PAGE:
He evenly distributes it throughout the blade to eliminate the impurities. When creating the layers, he stretches and folds them. It creates a steel block which he then forms into a billet.

Afterwhich, he places the blade in the forge. He heats the carbon and fuses it with the steel. Then, he quenches the blade in water to cool it. Sometimes, he soaks it in oil. This exposure to such liquids causes the steel to form martensite. This is a body-centered tetragonal form of iron that contains dissolved carbon.

Now, what determines the curve is the rate by which the blade heats and cools. For instance, Katana has its cutting edge thinner than the rest of the body. Thus, that part heats and cools at a different rate.

What is its Historical Background?

Most people think that the Samurai sword has only one specific design. However, it had actually undergone significant changes in shape over time. We call these changes in shape the Sugata. They help in identifying the period the sword originated from. Reasons for such evolution include revisions in battle tactics, types of armor, and fashion.

Heian Era

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This period gave birth to the earliest blades in history. The most recognizable ones were of the Kiriha-Zukuri and Hira-Zukuri types. The former comprised of straight flat swords with chisel-shaped edges and tips.

Meanwhile, the latter consisted of straight flat weapons with curved tips. Some of these had double-edged blades and large ring-shaped pommels. Obviously, these swords had no curves yet. Hence, smiths called these the Chokuto. These weapons functioned mainly as temple swords.

This straight fashion attributed its influence from the Chinese colonizers. They visited Japan via the Korean Peninsula immediately before this period began.

Around 700 to 800 AD, smiths made the Kissaki Moroha-Zukuri Tachi. With a sharpened Kissaki, this had a curved Shinogi-Zukuri blade. This sharp tip extended back about one-third to one-half the length of the Mune.

The most famous of this style was the Kogarasu Maru Tachi. Dubbing this as the Little Crow, smiths made it around 900 AD. This time marked the beginning of the Koto Sword Period.

In the late part of this era, smiths developed the Shinogi-Zukuri Tachi. This had single-edged blade with ridge lines. It measured around 30 inches long. It had Koshi Sori, being near the bottom part of the blade. The blade had a taper or Funbari from the Ha-Machi to the Yokote and Ko-Kissaki.

Kamakura Era

By this period, Tachi became more robust. Particularly, the blades went wider with less taper. This, however, retained small points at the tip. Also, the curvature was less likely to move out to the middle part of the blade. Hence, it was a Torii Sori.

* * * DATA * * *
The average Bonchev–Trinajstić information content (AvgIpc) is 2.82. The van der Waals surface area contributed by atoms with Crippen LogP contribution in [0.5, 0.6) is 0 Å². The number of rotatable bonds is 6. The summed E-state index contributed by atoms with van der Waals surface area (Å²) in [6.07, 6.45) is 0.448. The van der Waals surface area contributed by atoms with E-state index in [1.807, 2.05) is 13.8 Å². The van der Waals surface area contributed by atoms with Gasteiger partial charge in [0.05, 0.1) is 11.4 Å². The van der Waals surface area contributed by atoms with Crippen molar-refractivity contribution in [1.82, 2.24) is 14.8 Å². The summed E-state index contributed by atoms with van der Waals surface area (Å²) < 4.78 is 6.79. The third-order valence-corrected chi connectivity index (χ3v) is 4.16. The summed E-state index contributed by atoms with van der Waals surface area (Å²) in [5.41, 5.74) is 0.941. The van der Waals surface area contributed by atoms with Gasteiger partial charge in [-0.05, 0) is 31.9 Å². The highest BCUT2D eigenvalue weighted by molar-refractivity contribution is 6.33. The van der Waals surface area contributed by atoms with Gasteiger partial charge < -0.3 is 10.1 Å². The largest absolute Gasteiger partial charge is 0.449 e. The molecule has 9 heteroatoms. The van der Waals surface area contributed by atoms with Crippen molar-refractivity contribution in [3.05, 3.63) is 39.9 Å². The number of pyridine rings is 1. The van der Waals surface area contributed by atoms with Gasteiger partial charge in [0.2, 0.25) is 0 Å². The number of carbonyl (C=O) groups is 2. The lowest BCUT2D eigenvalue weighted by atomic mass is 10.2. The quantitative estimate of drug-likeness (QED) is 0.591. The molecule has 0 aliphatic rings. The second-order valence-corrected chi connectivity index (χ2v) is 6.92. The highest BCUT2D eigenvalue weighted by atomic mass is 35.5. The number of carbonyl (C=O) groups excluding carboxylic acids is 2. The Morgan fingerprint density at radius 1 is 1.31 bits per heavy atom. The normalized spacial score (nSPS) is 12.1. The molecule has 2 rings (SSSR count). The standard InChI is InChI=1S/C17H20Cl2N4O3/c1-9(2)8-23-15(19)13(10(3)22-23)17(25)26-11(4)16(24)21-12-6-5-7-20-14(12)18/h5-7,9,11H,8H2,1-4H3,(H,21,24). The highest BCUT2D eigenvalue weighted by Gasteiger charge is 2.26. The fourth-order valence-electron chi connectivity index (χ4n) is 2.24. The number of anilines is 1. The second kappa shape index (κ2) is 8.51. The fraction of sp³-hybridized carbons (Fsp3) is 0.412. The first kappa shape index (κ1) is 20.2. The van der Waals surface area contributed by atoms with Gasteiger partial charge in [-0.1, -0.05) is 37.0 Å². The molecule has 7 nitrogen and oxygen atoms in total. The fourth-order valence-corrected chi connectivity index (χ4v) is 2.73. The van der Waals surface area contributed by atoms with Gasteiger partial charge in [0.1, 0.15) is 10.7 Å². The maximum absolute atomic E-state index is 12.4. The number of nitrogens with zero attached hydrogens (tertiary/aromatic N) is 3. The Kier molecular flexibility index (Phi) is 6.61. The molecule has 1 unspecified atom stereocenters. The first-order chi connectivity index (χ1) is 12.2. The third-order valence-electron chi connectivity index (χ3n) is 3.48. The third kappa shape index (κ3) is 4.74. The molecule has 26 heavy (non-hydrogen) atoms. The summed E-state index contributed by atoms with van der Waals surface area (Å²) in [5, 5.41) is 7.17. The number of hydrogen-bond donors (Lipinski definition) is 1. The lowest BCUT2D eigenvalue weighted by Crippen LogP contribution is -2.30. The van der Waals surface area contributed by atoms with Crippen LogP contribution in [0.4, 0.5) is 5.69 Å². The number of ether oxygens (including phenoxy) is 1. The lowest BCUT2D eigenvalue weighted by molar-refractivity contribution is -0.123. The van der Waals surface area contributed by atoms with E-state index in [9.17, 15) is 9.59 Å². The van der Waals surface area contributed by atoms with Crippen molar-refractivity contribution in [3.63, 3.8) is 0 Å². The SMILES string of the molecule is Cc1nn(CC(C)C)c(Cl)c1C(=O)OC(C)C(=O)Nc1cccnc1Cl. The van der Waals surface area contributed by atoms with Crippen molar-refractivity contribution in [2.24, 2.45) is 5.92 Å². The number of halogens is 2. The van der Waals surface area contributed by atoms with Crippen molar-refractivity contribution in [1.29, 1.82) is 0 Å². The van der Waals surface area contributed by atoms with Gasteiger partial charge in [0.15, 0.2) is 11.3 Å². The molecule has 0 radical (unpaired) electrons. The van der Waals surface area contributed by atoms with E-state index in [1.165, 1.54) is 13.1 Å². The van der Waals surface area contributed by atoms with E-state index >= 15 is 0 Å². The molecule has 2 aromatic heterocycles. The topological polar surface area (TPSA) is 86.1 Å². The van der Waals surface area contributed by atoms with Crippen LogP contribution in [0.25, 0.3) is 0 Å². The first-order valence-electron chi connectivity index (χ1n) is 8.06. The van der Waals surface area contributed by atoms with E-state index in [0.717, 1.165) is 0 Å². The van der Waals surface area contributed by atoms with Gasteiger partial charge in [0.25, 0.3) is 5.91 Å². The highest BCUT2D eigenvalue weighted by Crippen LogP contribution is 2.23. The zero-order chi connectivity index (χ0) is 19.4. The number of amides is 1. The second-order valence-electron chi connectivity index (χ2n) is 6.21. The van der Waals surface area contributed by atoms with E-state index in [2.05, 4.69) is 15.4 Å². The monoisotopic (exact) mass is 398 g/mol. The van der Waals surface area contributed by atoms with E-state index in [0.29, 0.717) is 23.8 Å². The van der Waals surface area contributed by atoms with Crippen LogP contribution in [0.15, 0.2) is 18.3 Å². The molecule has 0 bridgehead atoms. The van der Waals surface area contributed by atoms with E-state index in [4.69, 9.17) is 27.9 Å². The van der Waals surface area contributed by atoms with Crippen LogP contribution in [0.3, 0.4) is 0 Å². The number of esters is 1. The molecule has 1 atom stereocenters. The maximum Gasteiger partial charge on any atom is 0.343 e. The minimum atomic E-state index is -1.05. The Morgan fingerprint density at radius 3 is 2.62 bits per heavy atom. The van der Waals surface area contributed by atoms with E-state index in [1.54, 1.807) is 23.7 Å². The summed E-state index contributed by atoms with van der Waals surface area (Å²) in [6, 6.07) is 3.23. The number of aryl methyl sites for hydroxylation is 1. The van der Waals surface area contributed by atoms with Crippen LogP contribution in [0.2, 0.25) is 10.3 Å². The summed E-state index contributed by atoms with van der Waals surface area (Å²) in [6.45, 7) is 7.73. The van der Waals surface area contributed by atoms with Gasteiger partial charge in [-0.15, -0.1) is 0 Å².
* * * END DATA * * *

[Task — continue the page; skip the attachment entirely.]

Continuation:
In the middle stage, swords became even stouter with much less taper. They also had short stubby points or Ikubi-Kissaki.

Nanbokucho Era

During this era, blades became flamboyant. They had large wide blades with little curves and large points. Later on, swordsmiths made Hira-Zukuri blades as Chokuto revivals. They also fashioned Nodachi, shouldering swords, with blades having an excess of 50 inches. However, these were too difficult to wield. Hence, swordsmen abandoned them soon.

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Muromachi Era

Muromachi Period
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The early stage of this period resulted in a significant change in the style of blades. It was due to a shift from cavalry to infantry. In turn, this gave birth to the Katana. The first batch of this sword comprised of shortened Tachi. They had the shape of earlier Kamakura blades.

This era was able to preserve this classic Katana until today, which has a length between 27 to 30 inches. Also, it had an average Saki Sori, little Funbari, and Chu-Kissaki.

In the latter part of the period, other changes occurred. For instance, some blades became wider and stouter with slightly larger tips. In fact, these differences were difficult to notice without meticulous blade comparison.

Edo Era

This period brought Japan into 250 years of peace. It marked the end of the Koto Sword Era. At the same time, the Edo-Shinto Period began.

During this time, there had been variations in blade shapes. In particular, blades were in the length of the Katana, being 26 to 29 inches. However, they were stouter. They also had a small curvature and Chu-Kissaki. These were nearly straight, so to say, and were quite robust.

By the middle of the era, sword making gradually declined. It was due to the decreased demand for swords along with the prevailing peace. As such, many of them functioned as swords for entertainment rather than for combat. Their wild, extravagant Hamon and intricate carvings served this purpose well.

It is a fact that for every extreme, there is always a reverse trend. As such, the latter part of the period revived the old Koto styles and methods. Smiths made swords as replicas of the Koto blades. However, they patterned most of them after the shortened Muromachi Tachi.

Meiji Restoration Period

As Japan entered the mid-19th century, the traditional Japanese sword almost ceased to exist. Notably, the Meiji emperor banned the use of swords and abolished the Samurai class. As such, blades after 1876 could no longer consider themselves Samurai swords.

Moreover, most of the weapons in this period departed to the West. These included early English and American collections. Hence, smiths were only able to make a few traditional swords. Many of them were only intended for special occasions. Meanwhile, others were in the Western cavalry fashion. They were mostly factory weapons.

Furthermore, this period covered the Showa Era. During this time, traditional Nihonto evolved into bar-stock, machine-made swords with variations in between. Smiths called these the Showato. They made these to a military standard with blade length between 25 to 28 inches. These swords had only a slight Sori with almost no taper and medium points.